There is still a market characterised by some uncertainty mainly in the Oli&Gas and civil segments, albeit a moderate recovery. Overall, the new helicopter deliveries amount to around €bil. 190. This trend is linked, in addition to the above-said recovery in the civil segment, to a concurrent temporary contraction in the military segment, due to the completion of ongoing programmes, mainly in the United States and to the lack of new large programmes during the period under consideration. In the civil segment, demand will continue to concern aircraft equipped with the most advanced performance features and lower operating costs, especially in the Oil & Gas segment, which is currently affected by a fall in oil prices. The military segment, by contrast, depends heavily upon the developments in the US market, which experienced a peak in demand in 2014 due to significant orders for the upgrading of fleets awarded to domestic industries. In 2015 there was also a major consolidation with Lockheed Martin’s acquisition of Sikorsky. At the end of 2016 Leonardo’s Helicopters Division acquired full control over Sistemi Dinamici S.p.A., thus strengthening its commitment to unmanned systems. New players will also come into the sector as a result of the development of new markets (South Korea, Turkey, India) and the diffusion of new technologies: tiltrotor, compound and unmanned systems. No new large military programmes are expected in following years in Europe or in the United States, partly offset by growing demand in other regions. However, it should be pointed out that, over the medium/long term, the American JMR/FVL programme will become increasingly important, as it will allow the development of a new generation of helicopters able to meet the most advanced operational requirements (speed, range and rate of climb). The JMR demonstrators of Lockheed Martin and Bell Textron will flight during 2017.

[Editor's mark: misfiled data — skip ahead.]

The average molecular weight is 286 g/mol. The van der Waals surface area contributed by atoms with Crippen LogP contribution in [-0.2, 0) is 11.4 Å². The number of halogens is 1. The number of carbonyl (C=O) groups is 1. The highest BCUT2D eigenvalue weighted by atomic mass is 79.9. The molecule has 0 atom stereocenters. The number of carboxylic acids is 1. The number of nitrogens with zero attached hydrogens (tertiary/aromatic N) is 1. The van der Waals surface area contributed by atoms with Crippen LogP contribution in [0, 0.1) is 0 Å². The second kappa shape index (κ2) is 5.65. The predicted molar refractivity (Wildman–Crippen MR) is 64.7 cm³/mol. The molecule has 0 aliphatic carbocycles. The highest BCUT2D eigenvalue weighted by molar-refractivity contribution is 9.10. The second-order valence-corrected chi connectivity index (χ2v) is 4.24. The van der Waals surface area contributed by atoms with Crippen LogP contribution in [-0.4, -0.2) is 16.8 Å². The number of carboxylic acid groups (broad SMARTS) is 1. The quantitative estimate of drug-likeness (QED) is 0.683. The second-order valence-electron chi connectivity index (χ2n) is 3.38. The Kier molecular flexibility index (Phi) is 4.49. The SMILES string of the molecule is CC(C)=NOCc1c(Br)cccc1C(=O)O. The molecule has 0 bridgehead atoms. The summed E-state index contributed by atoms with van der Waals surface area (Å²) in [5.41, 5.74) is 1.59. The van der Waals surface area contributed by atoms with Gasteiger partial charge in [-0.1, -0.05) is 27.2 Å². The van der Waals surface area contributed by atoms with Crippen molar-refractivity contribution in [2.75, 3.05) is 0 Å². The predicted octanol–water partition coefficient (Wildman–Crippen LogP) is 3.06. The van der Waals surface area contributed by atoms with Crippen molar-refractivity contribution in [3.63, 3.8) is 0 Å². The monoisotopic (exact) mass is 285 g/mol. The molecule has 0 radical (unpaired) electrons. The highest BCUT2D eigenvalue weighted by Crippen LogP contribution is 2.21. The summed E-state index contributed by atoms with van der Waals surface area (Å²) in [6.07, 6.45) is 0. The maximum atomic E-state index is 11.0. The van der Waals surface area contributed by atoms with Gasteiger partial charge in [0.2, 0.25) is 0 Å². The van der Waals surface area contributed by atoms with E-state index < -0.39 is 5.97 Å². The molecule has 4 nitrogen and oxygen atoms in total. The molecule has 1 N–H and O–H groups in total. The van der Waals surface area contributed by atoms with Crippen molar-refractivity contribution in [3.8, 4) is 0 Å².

Electronics, Defence and Security Systems
The Defence Electronics market shows an overall value of more than €bil. 900 over ten years, characterised by a growth rate of about 2%. The main trends in the Electronics sector are:
- Airborne & Space Systems: the growing demand for: (i) integrated electronic warfare systems for both new platforms (F-35, J-11B/SU-27, etc.) and the modernisation of platforms already in service owing to the delay in some programmes for new systems; (ii) new AESA (Active Electronic Scanned Array) combat radars for the Typhoon, Gripen aircraft and new programmes such as F-35, the Chinese/Russian aircraft J-11B/SU-27 and the new Chinese domestic fighter aircraft; (iii) Precision Strike Capability systems (EO/IRST); (iv) highly performing mission systems (Helmet Mounted Display and Glass Cockpit Suite); (v) Integrated Communications systems for manned and unmanned platforms; (vi) interoperable systems for airspace safety and protection of forces; (vii) integrated Simulation and Training solutions (Integrated Live, Virtual & Constructive);